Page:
NEW YORK (MainStreet) — As we all know by now, the recession cost the U.S. in many ways, from the millions of jobs and homes that were lost to the hundreds of billions of dollars that both the federal and state governments spent to keep the country afloat. But all of this may obscure the other startling loss during the recession years: our nation’s millionaires.
The number of millionaire households increased by 8% in 2010, following a similar increase of 16% in 2009, according to the latest data from Spectrem Group, a research firm covering the affluent market. There were 8.4 million households worth at least $1 million by the end of 2010, up from 7.8 million the year before.
Moreover, the number of super wealthy households have increased significantly as well. Spectrem’s report, which is based on surveys of more than 5,000 affluent households nationwide, finds that the number of households with a net worth of at least $5 million increased by 8% from the year before to 1.06 million in 2010.
“The millionaire comeback continues. After taking a big recession-driven hit in 2008, the U.S. millionaire population staged a second-straight year of growth in 2010, adding 600,000 new millionaires,” said George H. Walper, Jr., president of Spectrem Group.
In 2008, at the peak of the recession, the number of U.S. households with a net worth of $1 million or more declined by 27%, according to Spectrem data, but the new numbers show that even though the economy may still be limping along and some 15 million Americans remain unemployed, the millionaires are coming back strong.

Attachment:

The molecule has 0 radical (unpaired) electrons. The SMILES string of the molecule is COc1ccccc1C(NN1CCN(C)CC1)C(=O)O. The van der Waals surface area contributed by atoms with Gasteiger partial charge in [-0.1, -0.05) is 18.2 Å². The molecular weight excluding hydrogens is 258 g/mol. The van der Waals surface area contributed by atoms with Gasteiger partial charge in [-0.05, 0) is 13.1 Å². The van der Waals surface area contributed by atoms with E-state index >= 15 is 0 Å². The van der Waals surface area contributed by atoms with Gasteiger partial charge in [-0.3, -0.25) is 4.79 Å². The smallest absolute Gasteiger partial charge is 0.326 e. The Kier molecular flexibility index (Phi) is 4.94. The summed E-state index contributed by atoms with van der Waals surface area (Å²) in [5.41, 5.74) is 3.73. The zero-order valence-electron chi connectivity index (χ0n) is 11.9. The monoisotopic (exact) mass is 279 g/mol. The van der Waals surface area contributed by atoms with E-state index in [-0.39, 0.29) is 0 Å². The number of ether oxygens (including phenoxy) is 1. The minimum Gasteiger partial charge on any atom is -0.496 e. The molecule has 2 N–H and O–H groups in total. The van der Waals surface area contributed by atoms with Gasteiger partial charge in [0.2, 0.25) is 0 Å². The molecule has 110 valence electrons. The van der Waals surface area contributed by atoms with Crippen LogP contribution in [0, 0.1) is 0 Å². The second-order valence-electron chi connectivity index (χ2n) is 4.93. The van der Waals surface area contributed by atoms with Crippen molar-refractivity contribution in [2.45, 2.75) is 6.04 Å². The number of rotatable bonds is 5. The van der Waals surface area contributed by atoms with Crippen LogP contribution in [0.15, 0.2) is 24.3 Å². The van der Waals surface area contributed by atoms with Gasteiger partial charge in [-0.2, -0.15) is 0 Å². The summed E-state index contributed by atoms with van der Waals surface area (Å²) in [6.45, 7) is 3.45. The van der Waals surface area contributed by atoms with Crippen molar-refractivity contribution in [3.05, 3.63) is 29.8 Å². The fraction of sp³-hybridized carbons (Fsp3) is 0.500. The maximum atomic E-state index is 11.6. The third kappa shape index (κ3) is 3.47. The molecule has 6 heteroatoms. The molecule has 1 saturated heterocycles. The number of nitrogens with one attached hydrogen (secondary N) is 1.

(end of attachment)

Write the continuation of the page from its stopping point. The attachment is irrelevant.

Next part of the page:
As MainStreet reported previously, much of the reason behind the drastic decline of the wealthy during the recession is that these households were more invested in the stock market and other assets than the rest of the population, causing them to lose a greater proportion of their net worth when the economy tanked. Yet this same investment strategy has also helped many households recover their wealth quickly as the economy once again began to grow.
But even though the number of millionaires has increased, many of these households do not actually consider themselves rich. One recent survey found that 42% of millionaires don’t feel wealthy, and on average, won’t consider themselves wealthy until they have $7.5 million.
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